To the editor
The ongoing political controversy surrounding plant biotechnology in Europe is having serious negative consequences not only for the industry, but also for the conduct of plant biology. Modern plant biology involves the routine creation of genetically altered lines that are grown up for scientific evaluation. The impact of many genes on plant phenotype can only be evaluated under field conditions that are difficult to duplicate in the laboratory. However, the lack of political support for agricultural biotechnology in Europe has strongly discouraged such studies, as opposed to merely inhibiting the development of new products. Here, we present an analysis of publicly available data that documents this disturbing trend (Table 1).
The dramatic fall in the number of applications for field trials since 1997 might be attributed to a decline in commercial interest in plant biotechnology. However, inspection of a subset of these data for trees only, yields a different conclusion. Approximately 80% of the applications for the release of genetically modified (GM) trees do not involve a commercial organization, and all seem remote from any deployment. Thus, the decline in applications for field trials appears to reflect a real impact on the conduct of research to evaluate biotic and abiotic environmental effects on trees. The negative effects of this trend on woody plant biology in Europe will continue to be felt for many years to come.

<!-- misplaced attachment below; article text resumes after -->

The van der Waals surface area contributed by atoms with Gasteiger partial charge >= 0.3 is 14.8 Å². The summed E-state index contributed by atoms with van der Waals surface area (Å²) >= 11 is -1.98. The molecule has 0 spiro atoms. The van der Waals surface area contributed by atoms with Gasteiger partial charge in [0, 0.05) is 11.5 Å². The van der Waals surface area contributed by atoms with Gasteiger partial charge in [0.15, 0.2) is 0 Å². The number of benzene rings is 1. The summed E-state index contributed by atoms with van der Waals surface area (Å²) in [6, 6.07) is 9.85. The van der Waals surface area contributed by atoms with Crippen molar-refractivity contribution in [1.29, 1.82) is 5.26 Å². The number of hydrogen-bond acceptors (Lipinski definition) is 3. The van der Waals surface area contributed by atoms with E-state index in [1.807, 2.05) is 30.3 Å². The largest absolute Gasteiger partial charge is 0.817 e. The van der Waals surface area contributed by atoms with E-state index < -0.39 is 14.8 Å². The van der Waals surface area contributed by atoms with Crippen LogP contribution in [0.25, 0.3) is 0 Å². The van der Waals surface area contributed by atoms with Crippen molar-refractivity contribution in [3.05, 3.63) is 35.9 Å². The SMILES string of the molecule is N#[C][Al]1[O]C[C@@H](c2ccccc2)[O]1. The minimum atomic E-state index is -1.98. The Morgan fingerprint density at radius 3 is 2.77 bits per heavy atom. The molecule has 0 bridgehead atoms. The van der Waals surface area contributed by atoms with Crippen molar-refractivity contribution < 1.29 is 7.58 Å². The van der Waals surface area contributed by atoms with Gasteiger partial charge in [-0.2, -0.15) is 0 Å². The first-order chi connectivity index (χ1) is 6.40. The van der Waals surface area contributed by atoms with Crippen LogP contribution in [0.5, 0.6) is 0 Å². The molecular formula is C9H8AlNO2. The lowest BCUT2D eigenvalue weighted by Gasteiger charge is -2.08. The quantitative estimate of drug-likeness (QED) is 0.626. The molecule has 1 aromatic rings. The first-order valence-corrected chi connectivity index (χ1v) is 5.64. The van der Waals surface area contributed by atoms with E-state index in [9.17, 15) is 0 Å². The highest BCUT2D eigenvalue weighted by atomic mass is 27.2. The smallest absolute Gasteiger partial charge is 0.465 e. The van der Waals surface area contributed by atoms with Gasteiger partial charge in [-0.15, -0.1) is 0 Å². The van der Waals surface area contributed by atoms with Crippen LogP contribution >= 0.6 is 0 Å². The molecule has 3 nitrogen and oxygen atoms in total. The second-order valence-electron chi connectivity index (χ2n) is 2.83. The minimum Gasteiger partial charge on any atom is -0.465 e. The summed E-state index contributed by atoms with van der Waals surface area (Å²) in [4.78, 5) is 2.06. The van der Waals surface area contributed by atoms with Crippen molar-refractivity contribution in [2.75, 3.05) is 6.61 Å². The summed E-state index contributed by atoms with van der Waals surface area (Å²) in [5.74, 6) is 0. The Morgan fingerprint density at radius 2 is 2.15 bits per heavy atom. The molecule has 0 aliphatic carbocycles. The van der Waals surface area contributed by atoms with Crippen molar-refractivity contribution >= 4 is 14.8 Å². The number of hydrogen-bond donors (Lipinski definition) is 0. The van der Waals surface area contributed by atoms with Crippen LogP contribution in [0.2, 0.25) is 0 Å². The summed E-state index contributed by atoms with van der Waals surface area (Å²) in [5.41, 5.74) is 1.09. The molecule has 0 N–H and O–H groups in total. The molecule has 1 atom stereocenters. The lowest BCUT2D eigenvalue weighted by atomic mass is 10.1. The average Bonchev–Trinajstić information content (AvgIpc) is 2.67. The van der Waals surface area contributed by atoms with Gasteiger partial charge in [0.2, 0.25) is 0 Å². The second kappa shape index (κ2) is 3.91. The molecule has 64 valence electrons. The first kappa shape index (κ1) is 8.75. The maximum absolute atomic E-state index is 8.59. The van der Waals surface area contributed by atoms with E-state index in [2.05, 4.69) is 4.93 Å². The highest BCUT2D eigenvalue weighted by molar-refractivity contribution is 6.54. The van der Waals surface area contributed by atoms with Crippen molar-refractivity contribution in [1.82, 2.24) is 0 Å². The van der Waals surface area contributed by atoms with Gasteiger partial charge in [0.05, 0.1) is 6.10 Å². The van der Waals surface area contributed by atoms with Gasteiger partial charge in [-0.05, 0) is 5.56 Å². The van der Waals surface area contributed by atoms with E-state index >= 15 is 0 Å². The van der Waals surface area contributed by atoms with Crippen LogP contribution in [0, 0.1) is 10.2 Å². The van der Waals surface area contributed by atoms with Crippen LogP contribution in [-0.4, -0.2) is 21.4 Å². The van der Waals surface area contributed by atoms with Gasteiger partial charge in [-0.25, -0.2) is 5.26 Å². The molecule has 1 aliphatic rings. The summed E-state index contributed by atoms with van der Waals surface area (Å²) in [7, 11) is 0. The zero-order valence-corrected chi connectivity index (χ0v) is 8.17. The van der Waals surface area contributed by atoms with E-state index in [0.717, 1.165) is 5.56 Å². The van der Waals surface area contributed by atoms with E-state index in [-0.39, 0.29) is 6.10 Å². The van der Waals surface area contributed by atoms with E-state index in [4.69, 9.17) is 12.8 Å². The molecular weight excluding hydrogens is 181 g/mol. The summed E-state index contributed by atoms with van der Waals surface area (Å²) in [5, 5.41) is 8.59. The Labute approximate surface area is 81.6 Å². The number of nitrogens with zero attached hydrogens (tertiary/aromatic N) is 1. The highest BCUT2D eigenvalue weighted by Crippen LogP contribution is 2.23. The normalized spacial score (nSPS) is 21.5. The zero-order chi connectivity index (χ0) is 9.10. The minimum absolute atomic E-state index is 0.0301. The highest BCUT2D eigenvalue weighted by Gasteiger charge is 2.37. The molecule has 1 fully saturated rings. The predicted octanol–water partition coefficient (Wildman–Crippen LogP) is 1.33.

The chilly political climate for plant biotechnology has often been blamed for the loss of commercial interest in plants, and the declining confidence of scientists in this discipline. To this list must also be added circumscription of the actual scientific enterprise.